The phrase, “we hire really talented people,” is the same line given by any software company these days who is serious about producing great software. I have seen, firsthand, that talent does not necessarily have an Ivy League background or a 4.0 GPA.
Creativity and innovation is fostered in an environment where people are able to be their authentic selves, work in a culture that is a “safe place” for everyone, are collaborative, are transparent and that gives people the freedom to make mistakes in the pursuit of “getting it right.”
It starts with the interview process. It has to be a two-way conversation. When we embark down the road with potential candidates, we have a tried and tested process.
First, we have an initial interview with a recruiter — we then have an applicant’s interview with a potential peer colleague to talk about their technical skills and experiences and gain more information about working at Thoughtworks.
Afterwards, we have the recruit conduct a code assignment that gives the prospective developer the opportunity to show us how they think about coding. Would you hire a musician without hearing them play? We see the assignment as an opportunity for developers to not be assessed purely on an ability to answer theoretical questions
After the technical assignment is reviewed, candidates usually come into one of our local office to meet with us in person. We hire from all across the US and will typically combine video interviews with in-person meetings. At the office interview, a candidate will pair with a developer to work on their coding assignment and extend the problem. This gives candidates an opportunity to see what working on a project would be like. It also is a great assessment on collaboration, openness to feedback, critical thinking and ability to learn quickly.
Candidates will then interview with consultants to talk more about consulting and projects as well as the culture and values of Thoughtworks.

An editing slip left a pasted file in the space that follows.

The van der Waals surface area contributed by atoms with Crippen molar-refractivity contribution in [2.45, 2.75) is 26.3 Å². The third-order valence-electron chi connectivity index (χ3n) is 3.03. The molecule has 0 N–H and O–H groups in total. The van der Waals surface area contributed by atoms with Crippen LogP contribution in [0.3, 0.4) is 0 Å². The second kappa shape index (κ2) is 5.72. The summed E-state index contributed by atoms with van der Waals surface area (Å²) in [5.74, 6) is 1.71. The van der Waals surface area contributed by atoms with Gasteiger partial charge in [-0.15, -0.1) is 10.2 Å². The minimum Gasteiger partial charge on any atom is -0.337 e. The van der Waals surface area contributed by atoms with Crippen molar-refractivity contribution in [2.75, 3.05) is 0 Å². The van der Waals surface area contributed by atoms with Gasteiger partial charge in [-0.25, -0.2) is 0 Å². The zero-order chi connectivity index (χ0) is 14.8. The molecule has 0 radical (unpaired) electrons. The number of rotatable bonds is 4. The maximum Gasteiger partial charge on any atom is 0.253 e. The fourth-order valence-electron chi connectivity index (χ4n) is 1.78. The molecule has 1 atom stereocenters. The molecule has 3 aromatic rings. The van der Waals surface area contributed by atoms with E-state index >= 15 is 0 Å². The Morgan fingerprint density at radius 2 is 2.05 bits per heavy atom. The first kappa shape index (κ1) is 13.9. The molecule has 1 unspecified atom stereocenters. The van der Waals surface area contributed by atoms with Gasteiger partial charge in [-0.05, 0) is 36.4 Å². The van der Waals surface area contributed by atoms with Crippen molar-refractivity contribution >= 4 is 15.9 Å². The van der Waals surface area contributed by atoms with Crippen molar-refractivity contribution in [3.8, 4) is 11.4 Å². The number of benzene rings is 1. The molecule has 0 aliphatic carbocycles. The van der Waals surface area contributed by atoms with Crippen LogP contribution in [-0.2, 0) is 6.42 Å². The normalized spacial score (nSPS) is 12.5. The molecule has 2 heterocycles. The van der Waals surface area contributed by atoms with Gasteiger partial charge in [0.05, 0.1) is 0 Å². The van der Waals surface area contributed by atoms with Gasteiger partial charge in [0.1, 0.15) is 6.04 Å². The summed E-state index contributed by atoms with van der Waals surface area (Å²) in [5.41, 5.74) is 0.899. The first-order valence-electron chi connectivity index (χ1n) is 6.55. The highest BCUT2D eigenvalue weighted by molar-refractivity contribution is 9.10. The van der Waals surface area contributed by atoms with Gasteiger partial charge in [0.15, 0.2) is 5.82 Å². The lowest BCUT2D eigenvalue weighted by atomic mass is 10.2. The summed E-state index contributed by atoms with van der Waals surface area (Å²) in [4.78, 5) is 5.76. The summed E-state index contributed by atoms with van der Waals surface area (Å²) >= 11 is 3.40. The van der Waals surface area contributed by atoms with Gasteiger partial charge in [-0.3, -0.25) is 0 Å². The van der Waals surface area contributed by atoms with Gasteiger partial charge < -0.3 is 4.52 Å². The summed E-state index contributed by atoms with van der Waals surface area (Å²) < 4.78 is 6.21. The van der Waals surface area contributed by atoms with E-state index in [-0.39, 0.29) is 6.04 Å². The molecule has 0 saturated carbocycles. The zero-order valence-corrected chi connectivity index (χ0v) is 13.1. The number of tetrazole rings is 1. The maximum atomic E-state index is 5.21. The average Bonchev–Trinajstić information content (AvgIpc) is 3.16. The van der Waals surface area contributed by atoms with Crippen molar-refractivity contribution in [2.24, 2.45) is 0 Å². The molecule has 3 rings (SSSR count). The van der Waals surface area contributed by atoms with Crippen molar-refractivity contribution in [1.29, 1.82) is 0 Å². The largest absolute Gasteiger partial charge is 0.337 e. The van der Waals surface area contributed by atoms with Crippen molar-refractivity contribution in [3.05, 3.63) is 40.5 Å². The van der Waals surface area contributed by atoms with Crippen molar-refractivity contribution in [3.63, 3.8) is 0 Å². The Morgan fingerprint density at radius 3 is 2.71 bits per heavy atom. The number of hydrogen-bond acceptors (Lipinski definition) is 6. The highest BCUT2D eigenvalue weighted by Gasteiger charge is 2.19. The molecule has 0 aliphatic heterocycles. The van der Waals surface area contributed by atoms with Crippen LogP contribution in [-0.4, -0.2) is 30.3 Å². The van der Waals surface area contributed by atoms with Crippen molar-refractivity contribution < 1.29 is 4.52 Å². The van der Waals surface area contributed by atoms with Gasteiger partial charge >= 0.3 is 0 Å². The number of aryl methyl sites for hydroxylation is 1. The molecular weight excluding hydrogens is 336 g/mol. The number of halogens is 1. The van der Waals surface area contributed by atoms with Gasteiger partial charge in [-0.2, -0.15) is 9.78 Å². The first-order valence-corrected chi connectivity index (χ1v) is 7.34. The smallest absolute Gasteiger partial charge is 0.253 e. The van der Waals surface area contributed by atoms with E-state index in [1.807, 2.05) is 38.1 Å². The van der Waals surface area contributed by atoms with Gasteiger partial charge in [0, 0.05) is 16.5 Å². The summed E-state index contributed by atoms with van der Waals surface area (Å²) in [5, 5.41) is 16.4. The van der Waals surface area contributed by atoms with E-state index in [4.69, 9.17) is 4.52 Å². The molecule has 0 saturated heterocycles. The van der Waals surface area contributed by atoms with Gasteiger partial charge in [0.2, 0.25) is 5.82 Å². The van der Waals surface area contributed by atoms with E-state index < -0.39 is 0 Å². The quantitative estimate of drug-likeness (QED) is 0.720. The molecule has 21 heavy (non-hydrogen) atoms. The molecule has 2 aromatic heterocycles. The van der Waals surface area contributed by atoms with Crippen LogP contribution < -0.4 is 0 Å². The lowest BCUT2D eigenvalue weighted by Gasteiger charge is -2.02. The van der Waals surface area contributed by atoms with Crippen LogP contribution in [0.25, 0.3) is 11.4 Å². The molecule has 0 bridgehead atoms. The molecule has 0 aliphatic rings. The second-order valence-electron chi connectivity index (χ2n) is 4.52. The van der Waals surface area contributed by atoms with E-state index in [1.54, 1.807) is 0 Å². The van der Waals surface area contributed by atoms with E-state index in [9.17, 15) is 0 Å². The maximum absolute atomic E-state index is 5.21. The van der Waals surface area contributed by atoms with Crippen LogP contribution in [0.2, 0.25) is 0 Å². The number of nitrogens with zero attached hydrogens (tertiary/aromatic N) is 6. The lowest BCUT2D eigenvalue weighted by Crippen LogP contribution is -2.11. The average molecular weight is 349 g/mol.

A dynamic interview process has allowed us to uncover talented professionals that results in disruptive thinking. Bottom line, disruptive hiring means not taking a one size fits all approach.
In today’s business landscape, developers need to be able to engage with the client in one way or another on a project, whether it’s as a programming pair around a screen with a developer from the client company or as a business analyst facilitating a planning session with C level executives. The role of tech developers, therefore, needs to combine interpersonal skills and emotional intelligence. The ability to communicate effectively, engage, build rapport, influence and build trust are as important as technical skills. When looking to hire, successful companies are taking a 360 degree look at a developers skill set.
Our approach to delivering software is built on the notion that everyone has a collective understanding of the business problem we are trying to solve. Gone are the days where QA simply got handed things to test or the “build” teams were the last on the scene once everything has been designed and coded. Every functional consultant associated with the delivery participates in understanding and solving our client problems from inception through release.
If you love programming and would like to join us, visit our careers page.
This blog was originally posted on CitizenTekk where Yewande is a regular contributor.
Disclaimer: The statements and opinions expressed in this article are those of the author(s) and do not necessarily reflect the positions of Thoughtworks.